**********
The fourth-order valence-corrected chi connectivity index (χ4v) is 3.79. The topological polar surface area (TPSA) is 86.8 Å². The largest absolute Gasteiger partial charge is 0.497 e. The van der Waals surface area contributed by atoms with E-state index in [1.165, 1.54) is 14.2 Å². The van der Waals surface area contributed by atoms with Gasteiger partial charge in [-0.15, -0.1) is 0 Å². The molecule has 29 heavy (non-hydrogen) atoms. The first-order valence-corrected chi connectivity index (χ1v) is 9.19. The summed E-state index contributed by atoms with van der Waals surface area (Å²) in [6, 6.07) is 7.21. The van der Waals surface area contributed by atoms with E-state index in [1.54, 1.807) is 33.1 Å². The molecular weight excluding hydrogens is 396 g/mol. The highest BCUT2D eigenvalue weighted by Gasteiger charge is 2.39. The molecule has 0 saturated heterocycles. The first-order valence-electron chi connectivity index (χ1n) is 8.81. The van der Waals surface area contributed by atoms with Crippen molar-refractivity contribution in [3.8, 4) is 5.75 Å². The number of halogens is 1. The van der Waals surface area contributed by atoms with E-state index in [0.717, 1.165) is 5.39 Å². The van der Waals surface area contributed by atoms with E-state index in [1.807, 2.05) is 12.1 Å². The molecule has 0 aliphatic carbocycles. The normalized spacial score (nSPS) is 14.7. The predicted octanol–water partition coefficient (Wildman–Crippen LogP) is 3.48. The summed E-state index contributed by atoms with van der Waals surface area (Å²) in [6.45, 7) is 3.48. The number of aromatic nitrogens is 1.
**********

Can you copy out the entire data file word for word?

The fourth-order valence-corrected chi connectivity index (χ4v) is 3.79. The topological polar surface area (TPSA) is 86.8 Å². The largest absolute Gasteiger partial charge is 0.497 e. The van der Waals surface area contributed by atoms with E-state index in [1.165, 1.54) is 14.2 Å². The van der Waals surface area contributed by atoms with Gasteiger partial charge in [-0.15, -0.1) is 0 Å². The molecule has 29 heavy (non-hydrogen) atoms. The first-order valence-corrected chi connectivity index (χ1v) is 9.19. The summed E-state index contributed by atoms with van der Waals surface area (Å²) in [6, 6.07) is 7.21. The van der Waals surface area contributed by atoms with E-state index in [1.54, 1.807) is 33.1 Å². The molecular weight excluding hydrogens is 396 g/mol. The highest BCUT2D eigenvalue weighted by Gasteiger charge is 2.39. The molecule has 0 saturated heterocycles. The first-order valence-electron chi connectivity index (χ1n) is 8.81. The van der Waals surface area contributed by atoms with Crippen molar-refractivity contribution in [3.8, 4) is 5.75 Å². The number of halogens is 1. The van der Waals surface area contributed by atoms with E-state index in [0.717, 1.165) is 5.39 Å². The van der Waals surface area contributed by atoms with E-state index in [1.807, 2.05) is 12.1 Å². The molecule has 0 aliphatic carbocycles. The normalized spacial score (nSPS) is 14.7. The predicted octanol–water partition coefficient (Wildman–Crippen LogP) is 3.48. The summed E-state index contributed by atoms with van der Waals surface area (Å²) in [6.45, 7) is 3.48. The number of aromatic nitrogens is 1.